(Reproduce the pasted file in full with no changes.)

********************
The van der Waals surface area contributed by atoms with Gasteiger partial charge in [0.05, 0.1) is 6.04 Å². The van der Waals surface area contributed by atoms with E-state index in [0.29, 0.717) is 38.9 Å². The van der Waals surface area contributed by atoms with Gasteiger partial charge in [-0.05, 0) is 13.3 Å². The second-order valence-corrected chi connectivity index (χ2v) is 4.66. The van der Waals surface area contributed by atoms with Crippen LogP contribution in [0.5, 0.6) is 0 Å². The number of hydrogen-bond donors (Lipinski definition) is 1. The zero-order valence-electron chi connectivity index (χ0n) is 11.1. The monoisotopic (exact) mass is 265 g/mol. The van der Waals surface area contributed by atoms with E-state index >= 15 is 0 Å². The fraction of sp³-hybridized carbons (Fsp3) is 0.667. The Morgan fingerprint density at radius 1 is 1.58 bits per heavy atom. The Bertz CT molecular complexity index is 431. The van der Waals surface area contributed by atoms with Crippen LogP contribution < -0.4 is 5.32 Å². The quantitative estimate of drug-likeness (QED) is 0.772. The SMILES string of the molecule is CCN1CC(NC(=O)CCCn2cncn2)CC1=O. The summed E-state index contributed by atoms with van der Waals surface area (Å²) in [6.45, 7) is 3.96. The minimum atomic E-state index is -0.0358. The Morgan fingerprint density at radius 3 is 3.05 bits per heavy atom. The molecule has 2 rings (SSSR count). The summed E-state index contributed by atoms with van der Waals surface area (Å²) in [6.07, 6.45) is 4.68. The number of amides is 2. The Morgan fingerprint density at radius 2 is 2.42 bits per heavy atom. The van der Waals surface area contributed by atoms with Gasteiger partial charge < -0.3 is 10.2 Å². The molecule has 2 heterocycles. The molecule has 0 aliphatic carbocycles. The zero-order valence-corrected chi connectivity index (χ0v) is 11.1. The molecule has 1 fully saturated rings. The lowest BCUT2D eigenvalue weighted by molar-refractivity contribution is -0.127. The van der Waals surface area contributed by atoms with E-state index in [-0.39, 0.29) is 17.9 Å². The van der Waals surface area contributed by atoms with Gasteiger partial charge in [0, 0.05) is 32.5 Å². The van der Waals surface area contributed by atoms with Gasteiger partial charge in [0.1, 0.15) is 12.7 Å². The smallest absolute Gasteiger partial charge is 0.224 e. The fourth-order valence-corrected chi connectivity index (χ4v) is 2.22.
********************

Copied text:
The van der Waals surface area contributed by atoms with Gasteiger partial charge in [0.05, 0.1) is 6.04 Å². The van der Waals surface area contributed by atoms with E-state index in [0.29, 0.717) is 38.9 Å². The van der Waals surface area contributed by atoms with Gasteiger partial charge in [-0.05, 0) is 13.3 Å². The second-order valence-corrected chi connectivity index (χ2v) is 4.66. The van der Waals surface area contributed by atoms with Crippen LogP contribution in [0.5, 0.6) is 0 Å². The number of hydrogen-bond donors (Lipinski definition) is 1. The zero-order valence-electron chi connectivity index (χ0n) is 11.1. The monoisotopic (exact) mass is 265 g/mol. The van der Waals surface area contributed by atoms with E-state index >= 15 is 0 Å². The fraction of sp³-hybridized carbons (Fsp3) is 0.667. The Morgan fingerprint density at radius 1 is 1.58 bits per heavy atom. The Bertz CT molecular complexity index is 431. The van der Waals surface area contributed by atoms with Crippen LogP contribution < -0.4 is 5.32 Å². The quantitative estimate of drug-likeness (QED) is 0.772. The SMILES string of the molecule is CCN1CC(NC(=O)CCCn2cncn2)CC1=O. The summed E-state index contributed by atoms with van der Waals surface area (Å²) in [6.45, 7) is 3.96. The minimum atomic E-state index is -0.0358. The Morgan fingerprint density at radius 3 is 3.05 bits per heavy atom. The molecule has 2 rings (SSSR count). The summed E-state index contributed by atoms with van der Waals surface area (Å²) in [6.07, 6.45) is 4.68. The number of amides is 2. The Morgan fingerprint density at radius 2 is 2.42 bits per heavy atom. The van der Waals surface area contributed by atoms with Gasteiger partial charge < -0.3 is 10.2 Å². The molecule has 2 heterocycles. The molecule has 0 aliphatic carbocycles. The zero-order valence-corrected chi connectivity index (χ0v) is 11.1. The molecule has 1 fully saturated rings. The lowest BCUT2D eigenvalue weighted by molar-refractivity contribution is -0.127. The van der Waals surface area contributed by atoms with E-state index in [-0.39, 0.29) is 17.9 Å². The van der Waals surface area contributed by atoms with Gasteiger partial charge in [0, 0.05) is 32.5 Å². The van der Waals surface area contributed by atoms with Gasteiger partial charge in [0.1, 0.15) is 12.7 Å². The smallest absolute Gasteiger partial charge is 0.224 e. The fourth-order valence-corrected chi connectivity index (χ4v) is 2.22.